I have a credit card that offers cash back (1%) on every purchase. Now there are some stores in Canada that have their own cash back (a.k.a...if you buy something for 5$ and charge 100$ to the card, they give you 95$ in cash).

Now question is...can I purchase something for 5$, charge 100$ to the card and get back 1% on the 100$ as opposed to the 5$? Is there a loophole in this theory?

It is not a get rich idea I understand, but can add up nicely if followed regularly.

5 Answers 5


Generally a "cash back" option at the time a purchase is made is only available to purchasers using a DEBIT card. Debit cards usually have no rewards.

Assuming you are able to have a retailer charge you $100 for a $5 purchase you should earn rewards on the total charged to the card, i.e. $100.

  • A recent thread here suggested some stores do this for credit cards as well. (I've never seen it, just trusting the members saying they've done it) Commented Aug 5, 2014 at 21:07

The networks distinguish between the "purchase" component of a transaction and the cash back component. Issuers won't count the cash back amount toward rewards. Merchants also don't pay regular interchange on the cash back amount.


In the UK, if the retailer offers point-of-sale cash back on a credit card, the credit card company usually charges it to the card as a cash transaction (i.e. the same as if you used an ATM with the card) and you usually pay interest on that from the time of the transaction, not the billing/interest accrual date. Additionally, a cash transaction is treated distinct from a purchase transaction, which is what attracts the 1% cashback (in this example).

In other words, you won't get the benefit of the 1% on that $95 and you'll end up paying a bunch more in cash transaction interest (which is usually higher than purchase interest too!).


Here in the US, Discover Card offers this as one of their card benefits, but only certain stores participate. It's called Discover Cash Over. Basically, at a participating store, when you purchase using a Discover Card, you'll have the option to also get some cash back (say, $20 or $40). There's a daily limit that Discover sets, and individual stores can also set their own more restrictive limits.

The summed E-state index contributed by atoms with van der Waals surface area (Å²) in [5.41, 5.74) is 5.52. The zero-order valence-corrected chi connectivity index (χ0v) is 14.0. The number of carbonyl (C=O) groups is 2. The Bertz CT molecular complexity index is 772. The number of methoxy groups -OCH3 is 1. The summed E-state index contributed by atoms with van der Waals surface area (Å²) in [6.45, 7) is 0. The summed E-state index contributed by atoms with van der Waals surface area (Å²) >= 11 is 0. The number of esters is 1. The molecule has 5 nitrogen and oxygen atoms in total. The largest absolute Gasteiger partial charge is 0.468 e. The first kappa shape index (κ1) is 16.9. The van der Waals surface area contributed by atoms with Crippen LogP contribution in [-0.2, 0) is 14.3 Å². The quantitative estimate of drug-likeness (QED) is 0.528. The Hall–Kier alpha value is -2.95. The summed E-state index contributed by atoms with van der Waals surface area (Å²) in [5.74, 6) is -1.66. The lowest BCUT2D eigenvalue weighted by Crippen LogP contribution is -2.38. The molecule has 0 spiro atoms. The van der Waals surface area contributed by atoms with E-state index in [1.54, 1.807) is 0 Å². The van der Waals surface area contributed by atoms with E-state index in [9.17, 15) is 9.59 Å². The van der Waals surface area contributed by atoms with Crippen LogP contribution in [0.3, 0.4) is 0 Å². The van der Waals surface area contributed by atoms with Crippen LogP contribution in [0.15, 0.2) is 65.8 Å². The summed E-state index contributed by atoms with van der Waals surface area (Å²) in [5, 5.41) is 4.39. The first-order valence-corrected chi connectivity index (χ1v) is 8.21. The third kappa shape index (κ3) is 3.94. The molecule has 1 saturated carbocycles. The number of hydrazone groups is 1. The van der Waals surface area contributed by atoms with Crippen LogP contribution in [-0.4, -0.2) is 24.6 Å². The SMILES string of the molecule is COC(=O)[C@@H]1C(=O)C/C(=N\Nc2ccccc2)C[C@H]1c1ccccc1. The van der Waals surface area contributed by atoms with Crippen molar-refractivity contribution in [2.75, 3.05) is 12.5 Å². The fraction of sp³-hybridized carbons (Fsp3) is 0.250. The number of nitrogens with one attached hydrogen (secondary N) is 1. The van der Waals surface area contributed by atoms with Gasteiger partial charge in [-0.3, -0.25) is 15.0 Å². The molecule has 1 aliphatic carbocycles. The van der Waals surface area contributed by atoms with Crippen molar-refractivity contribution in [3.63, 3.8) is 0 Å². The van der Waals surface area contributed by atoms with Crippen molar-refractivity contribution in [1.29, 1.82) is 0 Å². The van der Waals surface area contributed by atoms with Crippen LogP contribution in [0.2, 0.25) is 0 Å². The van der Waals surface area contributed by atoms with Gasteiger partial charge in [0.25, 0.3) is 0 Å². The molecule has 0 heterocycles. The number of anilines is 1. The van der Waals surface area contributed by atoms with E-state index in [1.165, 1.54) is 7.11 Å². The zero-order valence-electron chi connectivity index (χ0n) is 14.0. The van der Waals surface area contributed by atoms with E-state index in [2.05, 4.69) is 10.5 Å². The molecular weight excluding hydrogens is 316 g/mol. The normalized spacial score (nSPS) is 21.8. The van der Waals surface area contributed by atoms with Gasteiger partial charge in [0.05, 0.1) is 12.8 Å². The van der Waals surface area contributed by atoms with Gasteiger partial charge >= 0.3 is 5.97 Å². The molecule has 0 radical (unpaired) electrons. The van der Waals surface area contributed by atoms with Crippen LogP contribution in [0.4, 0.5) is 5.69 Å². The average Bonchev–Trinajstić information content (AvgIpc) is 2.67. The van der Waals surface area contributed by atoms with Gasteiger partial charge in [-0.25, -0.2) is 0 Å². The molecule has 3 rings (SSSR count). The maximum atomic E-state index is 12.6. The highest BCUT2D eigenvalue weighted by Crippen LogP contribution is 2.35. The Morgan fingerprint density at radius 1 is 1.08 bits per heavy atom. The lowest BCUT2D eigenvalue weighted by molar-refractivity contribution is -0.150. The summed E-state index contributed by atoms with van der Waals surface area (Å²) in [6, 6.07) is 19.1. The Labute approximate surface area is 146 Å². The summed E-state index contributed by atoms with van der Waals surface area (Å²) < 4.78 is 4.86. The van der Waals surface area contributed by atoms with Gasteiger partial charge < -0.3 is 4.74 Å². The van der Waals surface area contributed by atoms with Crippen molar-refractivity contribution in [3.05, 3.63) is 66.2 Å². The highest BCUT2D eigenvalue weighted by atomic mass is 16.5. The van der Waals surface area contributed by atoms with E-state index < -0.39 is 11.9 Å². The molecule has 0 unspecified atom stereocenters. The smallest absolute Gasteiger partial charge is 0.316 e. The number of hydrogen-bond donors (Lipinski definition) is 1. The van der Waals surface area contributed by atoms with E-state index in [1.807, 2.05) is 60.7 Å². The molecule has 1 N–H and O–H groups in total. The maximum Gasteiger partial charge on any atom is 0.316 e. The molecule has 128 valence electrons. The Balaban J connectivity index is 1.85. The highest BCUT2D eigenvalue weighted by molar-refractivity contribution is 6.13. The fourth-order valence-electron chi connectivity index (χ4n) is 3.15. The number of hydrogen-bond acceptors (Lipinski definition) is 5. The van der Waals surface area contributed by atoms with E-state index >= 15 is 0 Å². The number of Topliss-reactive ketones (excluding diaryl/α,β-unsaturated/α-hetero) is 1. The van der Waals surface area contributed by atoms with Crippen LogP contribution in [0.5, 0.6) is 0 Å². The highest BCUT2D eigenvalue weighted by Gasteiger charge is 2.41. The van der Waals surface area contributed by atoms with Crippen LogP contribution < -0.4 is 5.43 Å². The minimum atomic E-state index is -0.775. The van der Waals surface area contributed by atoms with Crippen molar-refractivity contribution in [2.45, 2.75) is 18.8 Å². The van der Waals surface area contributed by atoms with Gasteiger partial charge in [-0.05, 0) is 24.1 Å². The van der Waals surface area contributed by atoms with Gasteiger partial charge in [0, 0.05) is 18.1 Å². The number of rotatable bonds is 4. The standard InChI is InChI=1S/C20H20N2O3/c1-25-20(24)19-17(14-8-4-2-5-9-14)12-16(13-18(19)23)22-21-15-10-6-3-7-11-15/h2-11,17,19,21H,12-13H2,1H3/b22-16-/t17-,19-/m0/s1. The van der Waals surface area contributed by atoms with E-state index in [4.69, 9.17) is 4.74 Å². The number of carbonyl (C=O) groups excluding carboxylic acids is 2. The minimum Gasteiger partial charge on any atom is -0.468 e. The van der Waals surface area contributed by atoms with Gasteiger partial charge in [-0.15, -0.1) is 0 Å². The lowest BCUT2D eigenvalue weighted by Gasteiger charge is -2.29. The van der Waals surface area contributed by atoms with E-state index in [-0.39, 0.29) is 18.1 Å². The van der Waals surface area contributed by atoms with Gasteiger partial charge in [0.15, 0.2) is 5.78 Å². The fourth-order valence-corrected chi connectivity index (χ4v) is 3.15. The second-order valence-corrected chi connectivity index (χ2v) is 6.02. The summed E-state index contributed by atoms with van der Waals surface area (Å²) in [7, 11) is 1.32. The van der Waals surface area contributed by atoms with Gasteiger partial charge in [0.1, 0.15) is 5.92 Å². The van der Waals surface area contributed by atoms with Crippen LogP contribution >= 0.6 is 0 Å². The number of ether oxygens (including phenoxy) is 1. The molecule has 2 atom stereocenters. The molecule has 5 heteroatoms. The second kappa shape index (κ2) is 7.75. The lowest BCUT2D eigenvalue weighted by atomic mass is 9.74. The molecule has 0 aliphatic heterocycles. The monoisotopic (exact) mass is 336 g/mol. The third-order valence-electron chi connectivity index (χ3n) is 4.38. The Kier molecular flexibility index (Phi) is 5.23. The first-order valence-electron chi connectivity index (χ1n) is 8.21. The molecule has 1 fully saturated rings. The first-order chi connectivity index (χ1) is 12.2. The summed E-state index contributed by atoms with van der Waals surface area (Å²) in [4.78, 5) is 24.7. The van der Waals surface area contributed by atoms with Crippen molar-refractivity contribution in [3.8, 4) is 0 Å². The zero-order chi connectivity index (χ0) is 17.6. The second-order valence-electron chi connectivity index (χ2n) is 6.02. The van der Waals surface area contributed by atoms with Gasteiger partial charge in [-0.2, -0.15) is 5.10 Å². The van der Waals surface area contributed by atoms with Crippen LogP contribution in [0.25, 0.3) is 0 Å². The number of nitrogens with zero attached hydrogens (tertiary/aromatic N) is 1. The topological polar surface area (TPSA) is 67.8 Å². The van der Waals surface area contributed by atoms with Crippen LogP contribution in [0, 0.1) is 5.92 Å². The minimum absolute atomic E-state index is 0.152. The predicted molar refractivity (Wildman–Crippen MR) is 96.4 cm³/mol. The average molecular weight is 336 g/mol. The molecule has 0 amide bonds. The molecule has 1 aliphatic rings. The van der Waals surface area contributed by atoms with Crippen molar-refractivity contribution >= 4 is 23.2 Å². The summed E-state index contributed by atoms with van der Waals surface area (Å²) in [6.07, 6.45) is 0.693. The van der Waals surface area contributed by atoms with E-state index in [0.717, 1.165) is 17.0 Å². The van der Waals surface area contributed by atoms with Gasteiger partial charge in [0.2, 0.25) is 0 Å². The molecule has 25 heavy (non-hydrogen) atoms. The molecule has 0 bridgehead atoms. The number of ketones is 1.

It doesn't count as a cash advance (so no special interest rate, and the interest has the same grace period as a regular purchase). So say you bought some shoes for $50, and did $20 cash over. The statement would show ($50 + $20) for that transaction. I'm not aware of another card that offers this service, but keep in mind it still can't be used to increase your rewards since Discover would only calculate your rewards for the actual purchase price, not the cash over.

One reason that this isn't very common is that merchants pay a percentage of the purchase price to the card network. Asking for $100 cash on top of the purchase price means the merchant would be paying a much more disproportionate transaction fee in relation to the actual price of the goods sold. For this reason, even if they did allow it, they would have to be getting the money somehow (such as higher priced goods).

I am guessing Discover handles these in a way that doesn't charge the merchant extra transaction fees for the cash over portion.

  • 1
    In this Discover program, the "cash over" amount also does not get counted towards the cash back bonus. I very much doubt it does in the questioner's case either.
    – jjanes
    Commented Aug 6, 2014 at 4:18

Stores which offer cash back hike their prices by that percentage. There's no free lunch.

  • 1
    Victor is not talking about the store card rebate, but about "cash back" offered at the time of purchase, as in "would you like some cash back," typically done at grocers, usually just for debit cards. Commented Aug 5, 2014 at 21:06

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